FIG. 4 is a partial plan view of the typewriter, taken on the line 4 4 of FIG. l; and

FIG. 5 is an exploded perspective view illustrating th components of the invention.

In the drawings, only those parts of the typewriter which are actively associated with the biasing and cushioning means of the invention have been illustrated, certain other parts of the typewriter such as the ribbon feed and support, the carriage mechanism, the type basket, and the like being omitted as they are not of any importance in understanding the present invention.

Referring to the drawings, the illustrated typewriter includes a substantially at metal base 2li having a reinforcing rim 2l and supporting feet 22. Adjacent the keyboard, generally indicated at 45, base 20 is formed with a rimmed recess 23. n

A sheet metal bracket 25 is secured to base 20 in any desired manner, as by the use of twisted tongues and slots, welding, brazing, or the like, and bracket 25 is elongated transversely of typewriter base 20 and has arms 26 extending upwardly at each end thereof. Arms 26 are provided with horizontally extending and relatively elongated slots 27, which are transversely aligned with each other, and these slots receive a universal bar or rod 100 which operates appropriate components of the typewriter responsive to depression of a typing key or actuation of a space bar. Bar or rod 100 is anchored in position in any suitable manner, so that its opposite ends extend through slots 27. Each side arm 26 is further formed withan aperture 28 to receive a pivot rod 89 for bell crank levers 75 interconnecting typing keys 70 to the type bars of the type basket. A horizontal ear or shelf 29 is formed at the upper end of each arm 26, and may be used for securing a shell or cover or the like in position.

The keyboard includes a plurality of typing keys in the form oi L-shaped levers having relatively short vertical arms 74 and relatively elongated horizontal arms 73. The keys are arranged in three rows, with the outer row being indicated at 79A, the intermediate row at 70B, and the inner row at 76C, the rows being progressively higher from the outer edge of the typewriter inwardly thereof, as is normal with typewriters. It will thus be noted that the keys are arranged in three groups each having a different length horizontal arm 73.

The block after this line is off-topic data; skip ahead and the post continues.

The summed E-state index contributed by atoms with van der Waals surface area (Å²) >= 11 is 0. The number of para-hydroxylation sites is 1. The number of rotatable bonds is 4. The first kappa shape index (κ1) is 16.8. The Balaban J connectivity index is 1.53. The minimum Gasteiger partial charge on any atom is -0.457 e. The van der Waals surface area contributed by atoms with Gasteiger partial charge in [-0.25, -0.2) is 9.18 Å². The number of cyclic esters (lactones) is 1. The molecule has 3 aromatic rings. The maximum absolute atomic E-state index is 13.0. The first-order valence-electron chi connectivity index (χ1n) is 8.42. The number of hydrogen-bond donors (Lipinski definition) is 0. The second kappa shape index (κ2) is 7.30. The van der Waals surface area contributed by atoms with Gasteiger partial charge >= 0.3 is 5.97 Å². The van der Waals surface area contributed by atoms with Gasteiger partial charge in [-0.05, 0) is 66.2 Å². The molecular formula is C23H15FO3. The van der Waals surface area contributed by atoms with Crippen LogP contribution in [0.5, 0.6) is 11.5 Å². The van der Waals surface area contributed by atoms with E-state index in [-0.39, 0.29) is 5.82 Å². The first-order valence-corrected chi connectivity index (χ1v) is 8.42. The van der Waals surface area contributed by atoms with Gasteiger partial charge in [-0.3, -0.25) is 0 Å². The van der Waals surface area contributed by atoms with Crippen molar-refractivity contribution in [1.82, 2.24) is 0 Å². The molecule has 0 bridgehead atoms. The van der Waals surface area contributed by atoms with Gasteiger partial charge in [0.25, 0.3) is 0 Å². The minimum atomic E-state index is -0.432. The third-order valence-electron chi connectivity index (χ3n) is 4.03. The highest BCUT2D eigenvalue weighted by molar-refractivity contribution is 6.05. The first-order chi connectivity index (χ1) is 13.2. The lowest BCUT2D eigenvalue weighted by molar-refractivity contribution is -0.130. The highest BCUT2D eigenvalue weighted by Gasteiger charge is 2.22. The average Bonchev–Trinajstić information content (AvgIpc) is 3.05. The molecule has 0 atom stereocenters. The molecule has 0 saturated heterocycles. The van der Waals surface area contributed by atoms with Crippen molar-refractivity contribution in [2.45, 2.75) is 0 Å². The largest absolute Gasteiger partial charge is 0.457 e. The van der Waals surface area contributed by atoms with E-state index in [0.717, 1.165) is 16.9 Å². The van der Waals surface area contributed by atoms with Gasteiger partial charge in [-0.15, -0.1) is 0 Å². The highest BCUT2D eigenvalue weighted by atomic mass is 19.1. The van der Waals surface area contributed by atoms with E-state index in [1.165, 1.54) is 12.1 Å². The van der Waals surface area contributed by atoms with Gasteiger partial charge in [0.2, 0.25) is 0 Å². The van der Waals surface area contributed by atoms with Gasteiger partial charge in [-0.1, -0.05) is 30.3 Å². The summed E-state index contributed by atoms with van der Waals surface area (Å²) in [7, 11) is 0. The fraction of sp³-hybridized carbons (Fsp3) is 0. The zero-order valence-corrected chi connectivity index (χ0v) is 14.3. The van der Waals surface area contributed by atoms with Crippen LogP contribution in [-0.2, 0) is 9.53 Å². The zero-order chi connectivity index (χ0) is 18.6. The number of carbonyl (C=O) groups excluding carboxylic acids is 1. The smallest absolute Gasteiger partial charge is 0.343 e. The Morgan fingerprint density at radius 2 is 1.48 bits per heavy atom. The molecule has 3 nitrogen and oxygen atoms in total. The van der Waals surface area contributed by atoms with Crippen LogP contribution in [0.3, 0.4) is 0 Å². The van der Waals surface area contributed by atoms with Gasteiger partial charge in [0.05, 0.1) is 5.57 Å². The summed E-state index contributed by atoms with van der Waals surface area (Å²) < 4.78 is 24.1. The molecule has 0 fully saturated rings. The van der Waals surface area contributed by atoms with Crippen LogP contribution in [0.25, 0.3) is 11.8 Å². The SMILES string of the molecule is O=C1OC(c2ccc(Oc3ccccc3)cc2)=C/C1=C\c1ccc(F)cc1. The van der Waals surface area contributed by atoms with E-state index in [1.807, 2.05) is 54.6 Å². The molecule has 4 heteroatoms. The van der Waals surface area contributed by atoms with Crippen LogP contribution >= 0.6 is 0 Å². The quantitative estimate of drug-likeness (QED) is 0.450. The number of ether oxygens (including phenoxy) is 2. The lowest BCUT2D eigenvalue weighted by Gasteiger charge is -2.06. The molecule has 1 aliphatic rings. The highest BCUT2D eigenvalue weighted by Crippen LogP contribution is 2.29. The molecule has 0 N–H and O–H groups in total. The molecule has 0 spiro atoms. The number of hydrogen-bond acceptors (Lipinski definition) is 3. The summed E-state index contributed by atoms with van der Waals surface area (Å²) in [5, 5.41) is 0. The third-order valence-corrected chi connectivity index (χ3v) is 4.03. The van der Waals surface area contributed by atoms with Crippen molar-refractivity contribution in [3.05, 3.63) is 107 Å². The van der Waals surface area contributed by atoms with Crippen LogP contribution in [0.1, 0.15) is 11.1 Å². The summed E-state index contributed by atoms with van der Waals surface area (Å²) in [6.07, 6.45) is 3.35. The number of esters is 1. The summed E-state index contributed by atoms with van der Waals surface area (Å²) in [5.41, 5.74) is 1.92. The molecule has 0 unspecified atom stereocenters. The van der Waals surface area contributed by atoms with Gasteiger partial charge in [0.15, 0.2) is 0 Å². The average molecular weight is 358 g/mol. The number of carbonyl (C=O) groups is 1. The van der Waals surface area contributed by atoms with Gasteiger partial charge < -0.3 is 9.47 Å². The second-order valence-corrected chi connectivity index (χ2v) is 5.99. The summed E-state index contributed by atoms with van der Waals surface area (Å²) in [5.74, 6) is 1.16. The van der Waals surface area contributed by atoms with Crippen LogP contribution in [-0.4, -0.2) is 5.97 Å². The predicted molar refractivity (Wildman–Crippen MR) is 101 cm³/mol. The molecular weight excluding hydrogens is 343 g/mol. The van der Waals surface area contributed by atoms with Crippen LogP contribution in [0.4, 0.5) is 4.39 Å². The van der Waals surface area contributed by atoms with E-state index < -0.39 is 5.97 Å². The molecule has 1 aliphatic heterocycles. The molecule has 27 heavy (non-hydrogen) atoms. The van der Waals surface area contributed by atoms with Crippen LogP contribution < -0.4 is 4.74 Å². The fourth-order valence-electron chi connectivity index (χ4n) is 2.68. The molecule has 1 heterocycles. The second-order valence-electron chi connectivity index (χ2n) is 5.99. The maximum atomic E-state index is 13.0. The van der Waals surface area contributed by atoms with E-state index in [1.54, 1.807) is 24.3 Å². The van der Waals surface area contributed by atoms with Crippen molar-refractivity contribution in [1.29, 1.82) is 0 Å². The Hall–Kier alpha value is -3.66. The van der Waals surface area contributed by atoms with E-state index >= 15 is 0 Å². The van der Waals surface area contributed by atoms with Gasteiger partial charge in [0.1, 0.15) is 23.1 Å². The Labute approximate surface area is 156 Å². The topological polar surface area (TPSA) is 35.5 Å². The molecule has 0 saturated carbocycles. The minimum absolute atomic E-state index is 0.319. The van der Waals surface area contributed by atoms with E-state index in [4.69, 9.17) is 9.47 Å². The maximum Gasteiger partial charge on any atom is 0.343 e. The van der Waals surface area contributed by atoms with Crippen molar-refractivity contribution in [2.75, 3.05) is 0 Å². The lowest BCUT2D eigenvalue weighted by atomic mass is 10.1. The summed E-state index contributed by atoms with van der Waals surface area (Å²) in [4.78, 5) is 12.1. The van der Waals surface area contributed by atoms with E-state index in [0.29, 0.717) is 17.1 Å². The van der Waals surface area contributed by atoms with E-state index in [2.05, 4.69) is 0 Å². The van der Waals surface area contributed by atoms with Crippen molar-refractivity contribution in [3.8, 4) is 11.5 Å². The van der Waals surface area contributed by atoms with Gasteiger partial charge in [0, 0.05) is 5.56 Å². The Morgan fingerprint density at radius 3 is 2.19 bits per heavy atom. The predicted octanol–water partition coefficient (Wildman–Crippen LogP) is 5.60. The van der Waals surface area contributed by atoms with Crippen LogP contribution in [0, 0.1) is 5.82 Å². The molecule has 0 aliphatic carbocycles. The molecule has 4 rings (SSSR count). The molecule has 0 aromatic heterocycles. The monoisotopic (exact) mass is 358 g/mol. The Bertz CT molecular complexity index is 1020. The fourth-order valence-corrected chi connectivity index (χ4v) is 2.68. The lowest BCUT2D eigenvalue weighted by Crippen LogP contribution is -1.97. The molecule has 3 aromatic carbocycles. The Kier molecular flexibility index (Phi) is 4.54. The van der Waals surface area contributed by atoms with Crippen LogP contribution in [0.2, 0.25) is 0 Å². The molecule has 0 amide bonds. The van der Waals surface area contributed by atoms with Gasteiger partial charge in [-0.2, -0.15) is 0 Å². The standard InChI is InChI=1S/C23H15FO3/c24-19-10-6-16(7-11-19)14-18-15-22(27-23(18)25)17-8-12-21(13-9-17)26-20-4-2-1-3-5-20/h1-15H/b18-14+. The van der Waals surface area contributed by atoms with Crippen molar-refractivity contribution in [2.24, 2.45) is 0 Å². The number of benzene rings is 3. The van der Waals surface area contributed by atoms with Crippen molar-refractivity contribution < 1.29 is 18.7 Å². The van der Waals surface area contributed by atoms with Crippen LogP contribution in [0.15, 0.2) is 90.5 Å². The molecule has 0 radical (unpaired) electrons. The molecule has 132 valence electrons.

Each key lever lll has an operating button 76 secured on the upper end of its vertical arm, and these operating buttons, in the usual manner, are imprinted or otherwise provided with indicia indicating which type bar is actuated by which key. For a purpose to be described, the innermost end of each key is reduced as at 77, and keys 70A and 70B are formed with enlargements 73 intermediate the ends of their horizontal arms, as indicated more particularly in FIGS. 1 and 5. The keyboard further includes a space bar 80 supported upon a pair of levers S1 spaced transversely of base 2li and extending longitudinally thereof, these levers being pivoted upon shaft 89 as fully described in said copending application. The inner end of each space bar lever di is provided with a downwardly extending abutment S4, and the space bar levers are biased in a clockwise direction, as viewed in FIGS. l, 2 and 3, by suitable coil springs Ill.

Each typing key 70 is mechanically connected to its associated type bar of the type basket by means of a respective bell crank pivoted on shaft 89. Each bell crank 75 has a normally vertical arm 87 and a normally Patented July 27, 1965 E horizontal arm '88; The outer end of each horizontal arm 8S is provided with a bent tab 79 which extends through an aperture in the associated typing key 70. In the case of keys 70A and 70B, these apertures are located in the area of enlargements 78. In the case of typing keys 70C, the aperture is located at the intersection of the horizontal and vertical arms of the typing key. A wire 113 is pivotally connected to the free end of vertical arm 87 of each bell crank 75, and connects the bell crank to the proper type bar of the type basket. The type basket is supported by means of a yoke having arms 68 pivotally connected to the arms 26 by means of rivets 69.